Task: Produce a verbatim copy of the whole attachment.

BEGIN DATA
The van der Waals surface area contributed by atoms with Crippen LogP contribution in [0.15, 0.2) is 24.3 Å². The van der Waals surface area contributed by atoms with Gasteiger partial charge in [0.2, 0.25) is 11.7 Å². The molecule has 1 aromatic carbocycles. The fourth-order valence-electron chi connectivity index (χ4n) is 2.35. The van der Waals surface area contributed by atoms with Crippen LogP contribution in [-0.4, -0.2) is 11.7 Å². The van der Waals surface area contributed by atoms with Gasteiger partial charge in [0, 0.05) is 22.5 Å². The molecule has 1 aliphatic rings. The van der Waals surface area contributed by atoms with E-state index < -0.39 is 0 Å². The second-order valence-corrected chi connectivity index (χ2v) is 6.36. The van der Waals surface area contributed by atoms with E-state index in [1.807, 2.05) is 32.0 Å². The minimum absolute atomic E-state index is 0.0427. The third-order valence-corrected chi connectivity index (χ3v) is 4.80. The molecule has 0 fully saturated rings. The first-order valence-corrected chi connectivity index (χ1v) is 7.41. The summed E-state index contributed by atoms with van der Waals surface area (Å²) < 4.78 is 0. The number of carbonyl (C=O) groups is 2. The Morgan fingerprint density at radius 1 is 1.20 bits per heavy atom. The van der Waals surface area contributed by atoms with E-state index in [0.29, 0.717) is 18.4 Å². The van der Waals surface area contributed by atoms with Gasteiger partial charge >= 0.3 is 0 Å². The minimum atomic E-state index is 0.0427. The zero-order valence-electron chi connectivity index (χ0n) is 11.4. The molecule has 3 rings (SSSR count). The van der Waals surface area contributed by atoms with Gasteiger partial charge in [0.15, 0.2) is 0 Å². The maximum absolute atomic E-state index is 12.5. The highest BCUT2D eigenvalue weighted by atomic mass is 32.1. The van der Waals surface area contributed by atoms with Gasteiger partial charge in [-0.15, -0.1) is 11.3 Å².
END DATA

The van der Waals surface area contributed by atoms with Crippen LogP contribution in [0.15, 0.2) is 24.3 Å². The van der Waals surface area contributed by atoms with Gasteiger partial charge in [0.2, 0.25) is 11.7 Å². The molecule has 1 aromatic carbocycles. The fourth-order valence-electron chi connectivity index (χ4n) is 2.35. The van der Waals surface area contributed by atoms with Crippen LogP contribution in [-0.4, -0.2) is 11.7 Å². The van der Waals surface area contributed by atoms with Gasteiger partial charge in [0, 0.05) is 22.5 Å². The molecule has 1 aliphatic rings. The van der Waals surface area contributed by atoms with E-state index < -0.39 is 0 Å². The second-order valence-corrected chi connectivity index (χ2v) is 6.36. The van der Waals surface area contributed by atoms with E-state index in [1.807, 2.05) is 32.0 Å². The minimum absolute atomic E-state index is 0.0427. The third-order valence-corrected chi connectivity index (χ3v) is 4.80. The molecule has 0 fully saturated rings. The first-order valence-corrected chi connectivity index (χ1v) is 7.41. The summed E-state index contributed by atoms with van der Waals surface area (Å²) < 4.78 is 0. The number of carbonyl (C=O) groups is 2. The Morgan fingerprint density at radius 1 is 1.20 bits per heavy atom. The van der Waals surface area contributed by atoms with E-state index in [0.29, 0.717) is 18.4 Å². The van der Waals surface area contributed by atoms with Gasteiger partial charge >= 0.3 is 0 Å². The minimum atomic E-state index is 0.0427. The zero-order valence-electron chi connectivity index (χ0n) is 11.4. The molecule has 3 rings (SSSR count). The van der Waals surface area contributed by atoms with Gasteiger partial charge in [0.15, 0.2) is 0 Å². The maximum absolute atomic E-state index is 12.5. The highest BCUT2D eigenvalue weighted by atomic mass is 32.1. The van der Waals surface area contributed by atoms with Gasteiger partial charge in [-0.15, -0.1) is 11.3 Å².